Remembering the 2013 Red Sox

0
4
exc-5bd269f21905f4638461d25c

Former Boston Red Sox Bobby Ortiz walks with former Red Sox players after throwing out the ceremonial first pitch before Game 2 of the World Series baseball game against the Los Angeles Dodgers and Boston Red Sox Wednesday, Oct. 24, 2018, in Boston. (AP Photo/David J. Phillip)

The Red Sox are likely going to win their fourth World Series title and their ninth overall in their next two weeks. Forty-three of the previous 54 teams that have had a 2-0 lead in the Fall Classic have gone on to win. Before we pop champagne and prep the Duck Boats, I wanted to take a look back at the last team to hang a World Series banner outside Fenway Park. My favorite team of all-time in any sport: the 2013 Boston Red Sox.

You can’t begin to tell the story of the 2013 Red Sox without discussing the tragedy of the 2012 season. The 2012 team came at a special time in my life. It was the last summer before I started working 60 hours a week. I didn’t have a car, a full-time job or anything close to actual adult obligations. Naturally, I spent probably 30 days of that summer inside Fenway, watching the Red Sox. It’s a shame that team was the baseball-equivalent of throwing battery acid into your eyeballs.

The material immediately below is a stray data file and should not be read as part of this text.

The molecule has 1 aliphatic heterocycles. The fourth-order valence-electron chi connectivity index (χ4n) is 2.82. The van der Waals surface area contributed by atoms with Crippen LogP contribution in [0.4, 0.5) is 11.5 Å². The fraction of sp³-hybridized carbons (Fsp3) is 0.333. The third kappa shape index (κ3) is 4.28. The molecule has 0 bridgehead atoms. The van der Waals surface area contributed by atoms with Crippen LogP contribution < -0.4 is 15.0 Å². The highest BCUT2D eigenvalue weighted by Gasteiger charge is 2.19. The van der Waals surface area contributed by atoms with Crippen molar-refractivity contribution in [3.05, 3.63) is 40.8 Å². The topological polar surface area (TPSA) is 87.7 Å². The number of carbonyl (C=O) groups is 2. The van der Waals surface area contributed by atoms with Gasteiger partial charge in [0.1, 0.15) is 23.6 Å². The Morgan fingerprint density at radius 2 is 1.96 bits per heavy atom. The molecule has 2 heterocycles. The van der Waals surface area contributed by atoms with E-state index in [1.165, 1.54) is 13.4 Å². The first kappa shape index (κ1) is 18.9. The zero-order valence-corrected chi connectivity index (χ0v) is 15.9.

After the worst Sept. collapse in the history of baseball in 2011, the Sox cleared house in 2012. There were reports of players drinking beer and eating chicken in the dugout during games. Terry Francona and Theo Epstein, the manager and architect of two championship teams, were sent packing. Bobby Valentine, a manager with a reputation similar to a drill sergeant, was brought in to restore order to the clubhouse but only very nearly avoided a violent mutiny and was canned after the one season. They finished 69-93 and finished 26 games out of first place. The big non-waiver trade deadline acquisition was Craig Breslow and I remember wanting to jump off the Green Monster right then and there. For the most part, they looked like they hated playing and we hated them for it.